LONDON -- U.S. wind power accounted for 6 percent of the nation's total electricity generation capacity after developers rushed to finish projects before expiration of a subsidy, Bloomberg New Energy Finance said.
“It’s clear that the economics, aided by the Production Tax Credit, drove wind growth in 2012,” said Amy Grace, lead analyst on wind in North America for New Energy Finance. “Capacity was built without any near-term state mandated demand. This means that in most areas, utilities are buying wind power because they want to, not because they have to.”
The credit has been extended for a year to cover wind farms that start construction in 2013. Previously it only covered projects that started working by the expiration date.
Uncertainty about whether the credit would be extended meant developers and investors haven’t built up a backlog of projects for 2013.
Asset financing for U.S. wind farms dropped to $4.3 billion in the second-half from $9.6 billion in the first six months of last year. This has hurt component makers such as Vestas AS, Gamesa Corp Tecnologica SA and Clipper Windpower Ltd., which is owned by Paltinum Equity LLC.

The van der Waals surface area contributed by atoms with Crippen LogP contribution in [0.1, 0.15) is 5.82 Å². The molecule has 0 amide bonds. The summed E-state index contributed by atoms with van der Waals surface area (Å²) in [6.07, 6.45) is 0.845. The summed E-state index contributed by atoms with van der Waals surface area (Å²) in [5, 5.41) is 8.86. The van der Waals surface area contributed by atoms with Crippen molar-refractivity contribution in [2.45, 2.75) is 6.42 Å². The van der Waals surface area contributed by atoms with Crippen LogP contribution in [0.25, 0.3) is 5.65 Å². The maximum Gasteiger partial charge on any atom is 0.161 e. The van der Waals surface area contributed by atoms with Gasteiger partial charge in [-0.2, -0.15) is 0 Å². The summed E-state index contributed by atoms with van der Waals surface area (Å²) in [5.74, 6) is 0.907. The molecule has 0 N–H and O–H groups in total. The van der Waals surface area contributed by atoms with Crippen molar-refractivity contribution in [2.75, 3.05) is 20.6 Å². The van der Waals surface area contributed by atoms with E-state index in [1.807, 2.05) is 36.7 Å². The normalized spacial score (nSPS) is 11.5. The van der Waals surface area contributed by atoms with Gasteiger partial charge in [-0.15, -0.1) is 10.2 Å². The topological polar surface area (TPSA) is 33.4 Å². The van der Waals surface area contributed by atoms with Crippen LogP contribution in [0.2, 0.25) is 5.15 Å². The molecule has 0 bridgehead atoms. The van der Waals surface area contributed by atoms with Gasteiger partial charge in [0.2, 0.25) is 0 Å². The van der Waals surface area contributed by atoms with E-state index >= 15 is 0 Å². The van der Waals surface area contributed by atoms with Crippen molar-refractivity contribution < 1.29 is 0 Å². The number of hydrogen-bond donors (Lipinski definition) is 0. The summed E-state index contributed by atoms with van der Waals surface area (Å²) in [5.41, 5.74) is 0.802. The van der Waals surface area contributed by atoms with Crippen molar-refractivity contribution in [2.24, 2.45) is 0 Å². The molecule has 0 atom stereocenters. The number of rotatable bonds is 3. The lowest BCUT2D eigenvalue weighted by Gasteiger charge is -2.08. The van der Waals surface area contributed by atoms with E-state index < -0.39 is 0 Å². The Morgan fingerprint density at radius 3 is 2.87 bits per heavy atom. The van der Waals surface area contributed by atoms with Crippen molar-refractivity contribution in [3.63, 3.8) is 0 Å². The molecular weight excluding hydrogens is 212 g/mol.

Vestas declined as much as 41 percent in the past year and Gamesa by 39 percent.
Equipment prices for wind have dropped by more than 21 percent since 2010, and the performance of turbines has risen. This has resulted in a 21 percent decrease in the overall cost of electricity from wind for a typical U.S. project since 2010, New Energy Finance said.
Last year’s numbers are especially “striking” given the current price of natural gas which sank below $2 per million British thermal unit in April, the lowest in a decade. At this price, natural gas plants present “stiff” competition for wind projects, the research company owned by Bloomberg LP said.
Copyright 2013 Bloomberg
Lead image: Wind turbines via Shutterstock